The country is one of the poorest nations in Southeast Asia, suffering from decades of stagnation, mismanagement and isolation. The lack of an educated workforce skilled in modern technology contributes to the growing problems of the economy. The country lacks adequate infrastructure. Goods travel primarily across the Thai border (where most illegal drugs are exported) and along the Irrawaddy River. Railways are old and rudimentary, with few repairs since their construction in the late 19th century. Highways are normally unpaved, except in the major cities. Energy shortages are common throughout the country including in Yangon and only 25% of the country's population has electricity.
The military government has the majority stakeholder position in all of the major industrial corporations of the country (from oil production and consumer goods to transportation and tourism).
The national currency is Kyat. Burma has a dual exchange rate system similar to Cuba. The market rate was around two hundred times below the government-set rate in 2006. Inflation averaged 30.1% between 2005 and 2007. Inflation is a serious problem for the economy.
In 2010–2011, Bangladesh exported products worth $9.65 million to Myanmar against its import of $179 million. The annual import of medicine and medical equipment to Burma during the 2000s was 160 million USD.
In recent years, both China and India have attempted to strengthen ties with the government for economic benefit. Many nations, including the United States and Canada, and the European Union, have imposed investment and trade sanctions on Burma. The United States has banned all imports from Burma. Foreign investment comes primarily from China, Singapore, the Philippines, South Korea, India, and Thailand.
Read more about this topic: Myanmar
Other articles related to "economy":
... Copper mining is an important part of the economy of Katanga province ... Cobalt mining by individual contractors is also prevalent ...
... Scotland has a western style open mixed economy that is closely linked with the rest of Europe and the wider world ... Traditionally, the Scottish economy has been dominated by heavy industry underpinned by the shipbuilding in Glasgow, coal mining and steel industries ... and 1980s saw a shift from a manufacturing focus towards a more service-oriented economy ...
... and Money that lower aggregate expenditures in the economy contributed to a massive decline in income and to employment that was well below the average ... In such a situation, the economy reached equilibrium at low levels of economic activity and high unemployment ... fully employed, governments have to run deficits when the economy is slowing, as the private sector would not invest enough to keep production at the normal level and bring the economy out of recession ...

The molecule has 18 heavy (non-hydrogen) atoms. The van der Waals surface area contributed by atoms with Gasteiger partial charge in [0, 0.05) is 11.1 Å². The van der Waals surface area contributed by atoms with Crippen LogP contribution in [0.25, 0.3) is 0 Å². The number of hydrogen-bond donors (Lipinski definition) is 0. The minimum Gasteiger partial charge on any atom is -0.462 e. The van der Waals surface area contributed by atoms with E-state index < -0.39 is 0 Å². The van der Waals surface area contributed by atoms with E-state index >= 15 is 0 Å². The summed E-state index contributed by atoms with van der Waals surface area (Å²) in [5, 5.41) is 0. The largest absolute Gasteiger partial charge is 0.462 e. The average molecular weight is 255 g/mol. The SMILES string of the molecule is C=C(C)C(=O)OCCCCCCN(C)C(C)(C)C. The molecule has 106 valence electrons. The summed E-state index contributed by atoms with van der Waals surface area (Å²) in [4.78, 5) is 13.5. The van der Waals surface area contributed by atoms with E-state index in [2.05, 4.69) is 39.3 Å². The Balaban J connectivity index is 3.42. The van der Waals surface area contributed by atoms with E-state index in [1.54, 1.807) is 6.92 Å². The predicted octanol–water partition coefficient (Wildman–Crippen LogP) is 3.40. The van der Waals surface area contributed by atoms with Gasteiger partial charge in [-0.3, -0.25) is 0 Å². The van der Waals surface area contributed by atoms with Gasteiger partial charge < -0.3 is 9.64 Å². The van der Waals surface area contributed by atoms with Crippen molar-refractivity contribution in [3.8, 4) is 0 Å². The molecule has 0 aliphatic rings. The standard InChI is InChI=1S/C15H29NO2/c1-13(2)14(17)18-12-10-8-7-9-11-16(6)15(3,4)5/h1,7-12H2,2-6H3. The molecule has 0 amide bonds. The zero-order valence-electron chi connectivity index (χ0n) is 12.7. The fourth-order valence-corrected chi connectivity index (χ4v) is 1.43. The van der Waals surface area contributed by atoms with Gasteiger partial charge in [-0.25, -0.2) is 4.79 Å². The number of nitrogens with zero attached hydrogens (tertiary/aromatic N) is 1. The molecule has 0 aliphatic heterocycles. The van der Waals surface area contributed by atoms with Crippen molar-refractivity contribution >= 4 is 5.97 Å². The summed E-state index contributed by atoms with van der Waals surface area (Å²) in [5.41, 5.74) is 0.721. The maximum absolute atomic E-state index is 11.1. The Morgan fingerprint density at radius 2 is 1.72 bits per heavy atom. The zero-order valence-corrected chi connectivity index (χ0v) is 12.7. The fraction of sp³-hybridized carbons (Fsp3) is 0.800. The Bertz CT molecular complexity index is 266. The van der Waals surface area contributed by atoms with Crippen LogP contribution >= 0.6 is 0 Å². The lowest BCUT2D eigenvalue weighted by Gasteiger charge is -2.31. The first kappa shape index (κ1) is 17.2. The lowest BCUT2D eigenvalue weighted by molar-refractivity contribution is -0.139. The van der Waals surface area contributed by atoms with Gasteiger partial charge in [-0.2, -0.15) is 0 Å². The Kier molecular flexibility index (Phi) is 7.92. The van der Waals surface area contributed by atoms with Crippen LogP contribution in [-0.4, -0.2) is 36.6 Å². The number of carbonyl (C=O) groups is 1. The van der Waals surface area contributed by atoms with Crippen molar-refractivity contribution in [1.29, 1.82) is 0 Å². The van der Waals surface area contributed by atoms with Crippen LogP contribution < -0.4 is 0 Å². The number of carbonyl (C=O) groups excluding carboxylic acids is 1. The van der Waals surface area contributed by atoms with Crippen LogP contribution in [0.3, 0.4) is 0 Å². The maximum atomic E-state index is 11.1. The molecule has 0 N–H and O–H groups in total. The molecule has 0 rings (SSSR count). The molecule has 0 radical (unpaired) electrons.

... The war furthered the decline of the Iranian economy that had begun with the revolution in 1978–79 ...
... During its history Quincy has been known as a manufacturing and heavy industry center, with granite quarrying dominating employment in the 19th century and shipbuilding at Fore River Shipyard and Squantum Victory Yard rising to prominence in the 20th century ... The recent decades have seen a shift in focus to several large employers in the financial services, insurance and health care sectors of the economy ...
Famous quotes containing the word economy:
“It enhances our sense of the grand security and serenity of nature to observe the still undisturbed economy and content of the fishes of this century, their happiness a regular fruit of the summer.”
—Henry David Thoreau (18171862)
“Cities need old buildings so badly it is probably impossible for vigorous streets and districts to grow without them.... for really new ideas of any kindno matter how ultimately profitable or otherwise successful some of them might prove to bethere is no leeway for such chancy trial, error and experimentation in the high-overhead economy of new construction. Old ideas can sometimes use new buildings. New ideas must use old buildings.”
—Jane Jacobs (b. 1916)
“Quidquid luce fuit tenebris agit: but also the other way around. What we experience in dreams, so long as we experience it frequently, is in the end just as much a part of the total economy of our soul as anything we really experience: because of it we are richer or poorer, are sensitive to one need more or less, and are eventually guided a little by our dream-habits in broad daylight and even in the most cheerful moments occupying our waking spirit.”
—Friedrich Nietzsche (18441900)